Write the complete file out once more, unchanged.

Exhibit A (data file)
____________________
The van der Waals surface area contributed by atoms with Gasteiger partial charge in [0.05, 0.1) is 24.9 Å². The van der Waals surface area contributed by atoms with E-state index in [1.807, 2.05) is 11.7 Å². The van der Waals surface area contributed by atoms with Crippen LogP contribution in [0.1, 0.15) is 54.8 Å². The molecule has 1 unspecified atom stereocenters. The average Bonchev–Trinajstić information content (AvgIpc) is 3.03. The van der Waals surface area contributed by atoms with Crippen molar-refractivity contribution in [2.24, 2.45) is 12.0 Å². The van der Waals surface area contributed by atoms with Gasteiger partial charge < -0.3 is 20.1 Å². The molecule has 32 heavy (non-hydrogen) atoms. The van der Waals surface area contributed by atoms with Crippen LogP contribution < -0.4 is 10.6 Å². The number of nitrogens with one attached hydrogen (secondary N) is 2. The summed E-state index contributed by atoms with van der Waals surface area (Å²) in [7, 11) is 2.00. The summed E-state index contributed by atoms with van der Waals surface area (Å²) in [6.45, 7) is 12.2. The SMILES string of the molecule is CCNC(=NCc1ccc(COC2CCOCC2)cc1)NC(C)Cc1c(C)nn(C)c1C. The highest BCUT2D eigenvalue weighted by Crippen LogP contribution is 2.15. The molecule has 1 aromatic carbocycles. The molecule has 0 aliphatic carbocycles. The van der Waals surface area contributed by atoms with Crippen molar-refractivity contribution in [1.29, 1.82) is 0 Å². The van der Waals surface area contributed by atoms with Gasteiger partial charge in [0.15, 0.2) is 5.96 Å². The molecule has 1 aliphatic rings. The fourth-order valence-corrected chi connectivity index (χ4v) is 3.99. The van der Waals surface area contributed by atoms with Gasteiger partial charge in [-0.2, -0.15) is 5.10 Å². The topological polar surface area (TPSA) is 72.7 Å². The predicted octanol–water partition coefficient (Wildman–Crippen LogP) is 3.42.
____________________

The van der Waals surface area contributed by atoms with Gasteiger partial charge in [0.05, 0.1) is 24.9 Å². The van der Waals surface area contributed by atoms with E-state index in [1.807, 2.05) is 11.7 Å². The van der Waals surface area contributed by atoms with Crippen LogP contribution in [0.1, 0.15) is 54.8 Å². The molecule has 1 unspecified atom stereocenters. The average Bonchev–Trinajstić information content (AvgIpc) is 3.03. The van der Waals surface area contributed by atoms with Crippen molar-refractivity contribution in [2.24, 2.45) is 12.0 Å². The van der Waals surface area contributed by atoms with Gasteiger partial charge < -0.3 is 20.1 Å². The molecule has 32 heavy (non-hydrogen) atoms. The van der Waals surface area contributed by atoms with Crippen LogP contribution < -0.4 is 10.6 Å². The number of nitrogens with one attached hydrogen (secondary N) is 2. The summed E-state index contributed by atoms with van der Waals surface area (Å²) in [7, 11) is 2.00. The summed E-state index contributed by atoms with van der Waals surface area (Å²) in [6.45, 7) is 12.2. The SMILES string of the molecule is CCNC(=NCc1ccc(COC2CCOCC2)cc1)NC(C)Cc1c(C)nn(C)c1C. The highest BCUT2D eigenvalue weighted by Crippen LogP contribution is 2.15. The molecule has 1 aromatic carbocycles. The molecule has 0 aliphatic carbocycles. The van der Waals surface area contributed by atoms with Crippen molar-refractivity contribution in [1.29, 1.82) is 0 Å². The van der Waals surface area contributed by atoms with Gasteiger partial charge in [0.15, 0.2) is 5.96 Å². The molecule has 1 aliphatic rings. The fourth-order valence-corrected chi connectivity index (χ4v) is 3.99. The van der Waals surface area contributed by atoms with Gasteiger partial charge in [-0.2, -0.15) is 5.10 Å². The topological polar surface area (TPSA) is 72.7 Å². The predicted octanol–water partition coefficient (Wildman–Crippen LogP) is 3.42.